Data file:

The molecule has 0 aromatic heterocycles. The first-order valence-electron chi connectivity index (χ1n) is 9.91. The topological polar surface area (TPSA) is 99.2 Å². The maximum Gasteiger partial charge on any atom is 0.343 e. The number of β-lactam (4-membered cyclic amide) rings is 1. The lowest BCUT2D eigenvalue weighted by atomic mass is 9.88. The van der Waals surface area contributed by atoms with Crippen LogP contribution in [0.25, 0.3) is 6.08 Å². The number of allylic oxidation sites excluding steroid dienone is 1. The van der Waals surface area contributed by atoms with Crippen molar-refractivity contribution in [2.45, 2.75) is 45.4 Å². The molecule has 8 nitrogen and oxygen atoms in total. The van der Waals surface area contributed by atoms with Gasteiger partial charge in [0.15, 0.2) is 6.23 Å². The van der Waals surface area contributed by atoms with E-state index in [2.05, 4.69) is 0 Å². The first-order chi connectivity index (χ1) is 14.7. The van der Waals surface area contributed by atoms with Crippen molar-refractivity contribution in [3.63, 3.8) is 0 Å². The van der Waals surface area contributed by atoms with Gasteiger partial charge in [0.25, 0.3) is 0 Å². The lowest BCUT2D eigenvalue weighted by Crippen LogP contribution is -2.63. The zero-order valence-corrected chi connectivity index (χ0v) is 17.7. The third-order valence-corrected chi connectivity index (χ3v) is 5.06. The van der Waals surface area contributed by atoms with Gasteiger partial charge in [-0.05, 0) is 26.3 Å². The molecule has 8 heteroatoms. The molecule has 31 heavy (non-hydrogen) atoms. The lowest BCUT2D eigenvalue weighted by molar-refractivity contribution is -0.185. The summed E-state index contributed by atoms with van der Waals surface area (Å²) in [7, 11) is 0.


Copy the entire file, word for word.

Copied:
The molecule has 0 aromatic heterocycles. The first-order valence-electron chi connectivity index (χ1n) is 9.91. The topological polar surface area (TPSA) is 99.2 Å². The maximum Gasteiger partial charge on any atom is 0.343 e. The number of β-lactam (4-membered cyclic amide) rings is 1. The lowest BCUT2D eigenvalue weighted by atomic mass is 9.88. The van der Waals surface area contributed by atoms with Crippen LogP contribution in [0.25, 0.3) is 6.08 Å². The number of allylic oxidation sites excluding steroid dienone is 1. The van der Waals surface area contributed by atoms with Crippen molar-refractivity contribution in [2.45, 2.75) is 45.4 Å². The molecule has 8 nitrogen and oxygen atoms in total. The van der Waals surface area contributed by atoms with Gasteiger partial charge in [0.15, 0.2) is 6.23 Å². The van der Waals surface area contributed by atoms with E-state index in [2.05, 4.69) is 0 Å². The first-order chi connectivity index (χ1) is 14.7. The van der Waals surface area contributed by atoms with Crippen molar-refractivity contribution in [3.63, 3.8) is 0 Å². The van der Waals surface area contributed by atoms with Gasteiger partial charge in [0.25, 0.3) is 0 Å². The lowest BCUT2D eigenvalue weighted by Crippen LogP contribution is -2.63. The zero-order valence-corrected chi connectivity index (χ0v) is 17.7. The third-order valence-corrected chi connectivity index (χ3v) is 5.06. The van der Waals surface area contributed by atoms with Gasteiger partial charge in [-0.05, 0) is 26.3 Å². The molecule has 8 heteroatoms. The molecule has 31 heavy (non-hydrogen) atoms. The lowest BCUT2D eigenvalue weighted by molar-refractivity contribution is -0.185. The summed E-state index contributed by atoms with van der Waals surface area (Å²) in [7, 11) is 0.